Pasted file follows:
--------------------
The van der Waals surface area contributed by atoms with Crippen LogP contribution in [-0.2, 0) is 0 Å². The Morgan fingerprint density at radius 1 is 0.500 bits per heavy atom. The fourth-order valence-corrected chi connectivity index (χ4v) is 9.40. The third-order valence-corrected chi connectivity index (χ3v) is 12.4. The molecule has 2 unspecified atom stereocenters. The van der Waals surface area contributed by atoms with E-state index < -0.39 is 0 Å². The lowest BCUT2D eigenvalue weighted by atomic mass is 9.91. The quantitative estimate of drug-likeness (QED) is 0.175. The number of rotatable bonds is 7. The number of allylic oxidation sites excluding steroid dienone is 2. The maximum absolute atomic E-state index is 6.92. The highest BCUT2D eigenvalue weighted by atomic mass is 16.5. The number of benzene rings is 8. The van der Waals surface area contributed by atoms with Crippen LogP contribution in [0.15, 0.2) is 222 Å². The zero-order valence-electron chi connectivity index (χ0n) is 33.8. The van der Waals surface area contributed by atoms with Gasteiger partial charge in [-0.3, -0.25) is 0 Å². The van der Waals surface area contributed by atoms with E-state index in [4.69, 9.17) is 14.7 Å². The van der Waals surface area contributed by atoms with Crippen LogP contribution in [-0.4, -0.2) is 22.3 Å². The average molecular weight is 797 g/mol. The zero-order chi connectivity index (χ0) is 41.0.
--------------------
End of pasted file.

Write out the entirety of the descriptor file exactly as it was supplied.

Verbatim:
The van der Waals surface area contributed by atoms with Crippen LogP contribution in [-0.2, 0) is 0 Å². The Morgan fingerprint density at radius 1 is 0.500 bits per heavy atom. The fourth-order valence-corrected chi connectivity index (χ4v) is 9.40. The third-order valence-corrected chi connectivity index (χ3v) is 12.4. The molecule has 2 unspecified atom stereocenters. The van der Waals surface area contributed by atoms with E-state index < -0.39 is 0 Å². The lowest BCUT2D eigenvalue weighted by atomic mass is 9.91. The quantitative estimate of drug-likeness (QED) is 0.175. The number of rotatable bonds is 7. The number of allylic oxidation sites excluding steroid dienone is 2. The maximum absolute atomic E-state index is 6.92. The highest BCUT2D eigenvalue weighted by atomic mass is 16.5. The number of benzene rings is 8. The van der Waals surface area contributed by atoms with Crippen LogP contribution in [0.15, 0.2) is 222 Å². The zero-order valence-electron chi connectivity index (χ0n) is 33.8. The van der Waals surface area contributed by atoms with Gasteiger partial charge in [-0.3, -0.25) is 0 Å². The van der Waals surface area contributed by atoms with E-state index in [4.69, 9.17) is 14.7 Å². The van der Waals surface area contributed by atoms with Crippen LogP contribution in [-0.4, -0.2) is 22.3 Å². The average molecular weight is 797 g/mol. The zero-order chi connectivity index (χ0) is 41.0.